According to the Stellenbosch University, the latest Progress in International Reading Literacy Study (PIRLS) report revealed that 81% of Grade 4 pupils in South Africa cannot read for meaning in any official languages.
“At the end of the foundation phase (Grade 1–3), many pupils especially those who are taught through African languages such as isiZulu and Sesotho sa Leboa as the language of learning and teaching, cannot read for comprehension in their home language.
“Since early literacy acquisition can be life-changing, we must improve our pupils’ literacy skills,” say a group of researchers from SU, the University of Johannesburg (UJ) and the Council for Scientific and Industrial Research (CSIR).
The Voice Computing Research Group at the CSIR, in collaboration with Laurette Pretorius (SU) and Lionel Posthumus (UJ), started the Ngiyaqonda! (“I understand!”) project to support literacy development and language learning for foundation phase learners.
Ms Pretorius and Mr Posthumus, together with Laurette Marais (CSIR) and Ilana Wilken (CSIR), elaborated on the project in an article published recently in the Proceedings of the 5th International Conference on Conversational User Interfaces.
A key aspect of the project is the use of speech technology to help address the challenge of early literacy acquisition.
“Since foundation phase pupils have already developed a level of oral competency in their home language long before they can read and write, language and speech technology can be leveraged to support the development of written competency, first in their home language, and eventually also in the language in which they will be taught from Grade 4 onward.”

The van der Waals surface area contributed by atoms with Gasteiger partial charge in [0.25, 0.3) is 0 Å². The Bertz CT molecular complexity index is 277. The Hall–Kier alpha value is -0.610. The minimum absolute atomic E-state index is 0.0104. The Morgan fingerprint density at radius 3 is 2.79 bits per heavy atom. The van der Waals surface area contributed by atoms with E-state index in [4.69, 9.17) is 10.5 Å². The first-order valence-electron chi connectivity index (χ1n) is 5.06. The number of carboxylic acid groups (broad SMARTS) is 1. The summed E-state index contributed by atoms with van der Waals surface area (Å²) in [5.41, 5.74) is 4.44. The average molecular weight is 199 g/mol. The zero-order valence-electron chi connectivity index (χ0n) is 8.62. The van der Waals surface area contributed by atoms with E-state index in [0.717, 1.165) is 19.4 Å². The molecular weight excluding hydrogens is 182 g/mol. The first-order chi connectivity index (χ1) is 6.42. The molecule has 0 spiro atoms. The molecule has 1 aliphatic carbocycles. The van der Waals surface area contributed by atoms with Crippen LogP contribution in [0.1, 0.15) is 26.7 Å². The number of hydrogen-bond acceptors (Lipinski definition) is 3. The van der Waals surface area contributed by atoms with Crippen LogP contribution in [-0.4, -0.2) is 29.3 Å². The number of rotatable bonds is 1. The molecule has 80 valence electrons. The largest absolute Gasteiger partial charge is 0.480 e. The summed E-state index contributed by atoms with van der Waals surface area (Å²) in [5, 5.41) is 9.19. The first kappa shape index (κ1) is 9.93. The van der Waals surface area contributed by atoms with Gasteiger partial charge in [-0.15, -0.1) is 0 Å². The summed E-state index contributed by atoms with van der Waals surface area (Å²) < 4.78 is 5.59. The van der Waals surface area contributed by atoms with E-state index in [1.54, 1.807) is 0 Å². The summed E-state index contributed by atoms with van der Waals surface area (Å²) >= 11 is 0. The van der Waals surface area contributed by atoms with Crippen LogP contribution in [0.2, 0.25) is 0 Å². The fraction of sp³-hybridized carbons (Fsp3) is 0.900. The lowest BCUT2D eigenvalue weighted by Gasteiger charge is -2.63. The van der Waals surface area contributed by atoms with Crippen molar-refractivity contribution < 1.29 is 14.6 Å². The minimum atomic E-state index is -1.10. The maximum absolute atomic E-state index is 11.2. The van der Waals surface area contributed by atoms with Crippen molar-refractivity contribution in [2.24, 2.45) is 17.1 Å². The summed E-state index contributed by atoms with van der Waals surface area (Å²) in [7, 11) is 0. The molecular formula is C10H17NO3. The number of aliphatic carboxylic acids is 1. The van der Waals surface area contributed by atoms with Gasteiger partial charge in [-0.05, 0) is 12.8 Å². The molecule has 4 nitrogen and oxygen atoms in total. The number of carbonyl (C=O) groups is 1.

Emphasising the importance of the project, the researchers add that “when learners enter the intermediate phase in Grade 4, the language of learning and teaching shifts to English, which means that children who were taught to read and write in, for example isiZulu and Sesotho sa Leboa, must be able to read and write English in almost all the subjects they are taught.”
According to them, the project can help facilitate the shift to English that many pupils must make in the intermediate phase (Grade 4–7).
Sponsored by the Department of Sport, Arts and Culture, the Ngiyaqonda! project aims to develop a mobile application that employs grammar-based natural language generation and speech technology to create a multimodal, multilingual learning environment in which Grade 3 pupils can practise reading and sentence composition.
For the current pilot project, the learners are provided with tablets but eventually any Android device will be supported.
Initially, the application focuses on the pupils’ home language, before gradually introducing them to the target language, which would typically be the language of learning and teaching in the intermediate phase, say the researchers.
Containing lesson and task selection screens, the application provides pupils with a progressive learning journey based on their selected home language and target language.
“Initially, the user is only presented with monolingual tasks in their home language. Eventually, the target language (English) is introduced with the requirement that the user exhibits passive knowledge (learner understands what is being said in the target language, but doesn’t have to generate grammatically correct English utterances) of the target language to make progress. Finally, the multilingual tasks require active knowledge (learner produces a grammatically correct utterance in the target language by himself or herself) of the target language.”
The researchers point out that there are three kinds of tasks, story tasks, write tasks and game tasks, each presented as a separate activity screen.
The application is being piloted at schools where isiZulu is the language of learning and teaching for Grades 1 to 3 and English from Grade 4 onward.